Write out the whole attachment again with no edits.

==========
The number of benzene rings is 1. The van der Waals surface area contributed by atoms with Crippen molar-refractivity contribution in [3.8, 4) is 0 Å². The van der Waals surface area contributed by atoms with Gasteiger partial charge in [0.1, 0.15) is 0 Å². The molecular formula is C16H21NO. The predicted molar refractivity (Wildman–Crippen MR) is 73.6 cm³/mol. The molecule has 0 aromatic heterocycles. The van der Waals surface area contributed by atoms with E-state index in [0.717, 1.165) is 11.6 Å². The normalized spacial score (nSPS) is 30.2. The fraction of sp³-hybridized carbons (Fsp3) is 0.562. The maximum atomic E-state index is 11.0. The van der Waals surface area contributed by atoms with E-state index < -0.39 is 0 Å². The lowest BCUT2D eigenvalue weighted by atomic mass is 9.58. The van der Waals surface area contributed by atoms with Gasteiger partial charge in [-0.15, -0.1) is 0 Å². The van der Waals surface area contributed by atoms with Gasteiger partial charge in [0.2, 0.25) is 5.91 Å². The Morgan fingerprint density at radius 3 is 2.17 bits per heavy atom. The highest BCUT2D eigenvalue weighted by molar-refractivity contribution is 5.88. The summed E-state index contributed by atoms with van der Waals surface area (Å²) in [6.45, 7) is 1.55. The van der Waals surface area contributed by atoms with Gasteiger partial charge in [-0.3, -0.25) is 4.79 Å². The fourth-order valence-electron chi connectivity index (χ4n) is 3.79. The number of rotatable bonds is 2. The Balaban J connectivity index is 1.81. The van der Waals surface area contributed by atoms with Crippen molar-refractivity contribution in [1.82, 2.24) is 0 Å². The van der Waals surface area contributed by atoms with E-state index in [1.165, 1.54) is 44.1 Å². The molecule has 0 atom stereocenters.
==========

The number of benzene rings is 1. The van der Waals surface area contributed by atoms with Crippen molar-refractivity contribution in [3.8, 4) is 0 Å². The van der Waals surface area contributed by atoms with Gasteiger partial charge in [0.1, 0.15) is 0 Å². The molecular formula is C16H21NO. The predicted molar refractivity (Wildman–Crippen MR) is 73.6 cm³/mol. The molecule has 0 aromatic heterocycles. The van der Waals surface area contributed by atoms with E-state index in [0.717, 1.165) is 11.6 Å². The normalized spacial score (nSPS) is 30.2. The fraction of sp³-hybridized carbons (Fsp3) is 0.562. The maximum atomic E-state index is 11.0. The van der Waals surface area contributed by atoms with E-state index < -0.39 is 0 Å². The lowest BCUT2D eigenvalue weighted by atomic mass is 9.58. The van der Waals surface area contributed by atoms with Gasteiger partial charge in [-0.15, -0.1) is 0 Å². The van der Waals surface area contributed by atoms with Gasteiger partial charge in [0.2, 0.25) is 5.91 Å². The Morgan fingerprint density at radius 3 is 2.17 bits per heavy atom. The highest BCUT2D eigenvalue weighted by molar-refractivity contribution is 5.88. The summed E-state index contributed by atoms with van der Waals surface area (Å²) in [6.45, 7) is 1.55. The van der Waals surface area contributed by atoms with Gasteiger partial charge in [-0.3, -0.25) is 4.79 Å². The fourth-order valence-electron chi connectivity index (χ4n) is 3.79. The number of rotatable bonds is 2. The Balaban J connectivity index is 1.81. The van der Waals surface area contributed by atoms with Crippen molar-refractivity contribution in [1.82, 2.24) is 0 Å². The van der Waals surface area contributed by atoms with E-state index in [1.165, 1.54) is 44.1 Å². The molecule has 0 atom stereocenters.